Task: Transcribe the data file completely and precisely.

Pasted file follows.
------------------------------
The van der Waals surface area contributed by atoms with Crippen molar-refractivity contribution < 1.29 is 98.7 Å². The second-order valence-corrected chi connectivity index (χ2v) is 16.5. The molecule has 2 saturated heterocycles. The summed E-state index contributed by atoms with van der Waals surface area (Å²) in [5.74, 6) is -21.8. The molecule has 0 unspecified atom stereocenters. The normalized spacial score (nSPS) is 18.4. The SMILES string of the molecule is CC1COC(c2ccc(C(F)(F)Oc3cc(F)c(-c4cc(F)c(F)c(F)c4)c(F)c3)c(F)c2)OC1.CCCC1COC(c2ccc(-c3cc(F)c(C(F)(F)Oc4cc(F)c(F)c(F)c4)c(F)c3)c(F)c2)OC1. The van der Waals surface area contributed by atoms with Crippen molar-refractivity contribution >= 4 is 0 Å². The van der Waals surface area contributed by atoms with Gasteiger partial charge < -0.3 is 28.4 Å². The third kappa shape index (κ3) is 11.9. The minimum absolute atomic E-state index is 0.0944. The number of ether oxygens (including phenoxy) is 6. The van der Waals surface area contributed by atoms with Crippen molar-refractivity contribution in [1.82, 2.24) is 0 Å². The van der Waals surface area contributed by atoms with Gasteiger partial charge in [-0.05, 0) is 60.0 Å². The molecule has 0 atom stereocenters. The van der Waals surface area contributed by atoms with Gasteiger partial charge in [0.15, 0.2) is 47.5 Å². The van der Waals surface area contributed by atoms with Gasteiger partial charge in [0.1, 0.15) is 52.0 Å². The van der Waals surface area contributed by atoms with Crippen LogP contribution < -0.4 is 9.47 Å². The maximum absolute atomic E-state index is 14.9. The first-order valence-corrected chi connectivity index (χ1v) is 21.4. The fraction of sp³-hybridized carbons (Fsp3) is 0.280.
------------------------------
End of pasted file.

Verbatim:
The van der Waals surface area contributed by atoms with Crippen molar-refractivity contribution < 1.29 is 98.7 Å². The second-order valence-corrected chi connectivity index (χ2v) is 16.5. The molecule has 2 saturated heterocycles. The summed E-state index contributed by atoms with van der Waals surface area (Å²) in [5.74, 6) is -21.8. The molecule has 0 unspecified atom stereocenters. The normalized spacial score (nSPS) is 18.4. The SMILES string of the molecule is CC1COC(c2ccc(C(F)(F)Oc3cc(F)c(-c4cc(F)c(F)c(F)c4)c(F)c3)c(F)c2)OC1.CCCC1COC(c2ccc(-c3cc(F)c(C(F)(F)Oc4cc(F)c(F)c(F)c4)c(F)c3)c(F)c2)OC1. The van der Waals surface area contributed by atoms with Crippen molar-refractivity contribution >= 4 is 0 Å². The van der Waals surface area contributed by atoms with Gasteiger partial charge < -0.3 is 28.4 Å². The third kappa shape index (κ3) is 11.9. The minimum absolute atomic E-state index is 0.0944. The number of ether oxygens (including phenoxy) is 6. The van der Waals surface area contributed by atoms with Crippen molar-refractivity contribution in [1.82, 2.24) is 0 Å². The van der Waals surface area contributed by atoms with Gasteiger partial charge in [-0.05, 0) is 60.0 Å². The molecule has 0 atom stereocenters. The van der Waals surface area contributed by atoms with Gasteiger partial charge in [0.15, 0.2) is 47.5 Å². The van der Waals surface area contributed by atoms with Gasteiger partial charge in [0.1, 0.15) is 52.0 Å². The van der Waals surface area contributed by atoms with Crippen LogP contribution < -0.4 is 9.47 Å². The maximum absolute atomic E-state index is 14.9. The first-order valence-corrected chi connectivity index (χ1v) is 21.4. The fraction of sp³-hybridized carbons (Fsp3) is 0.280.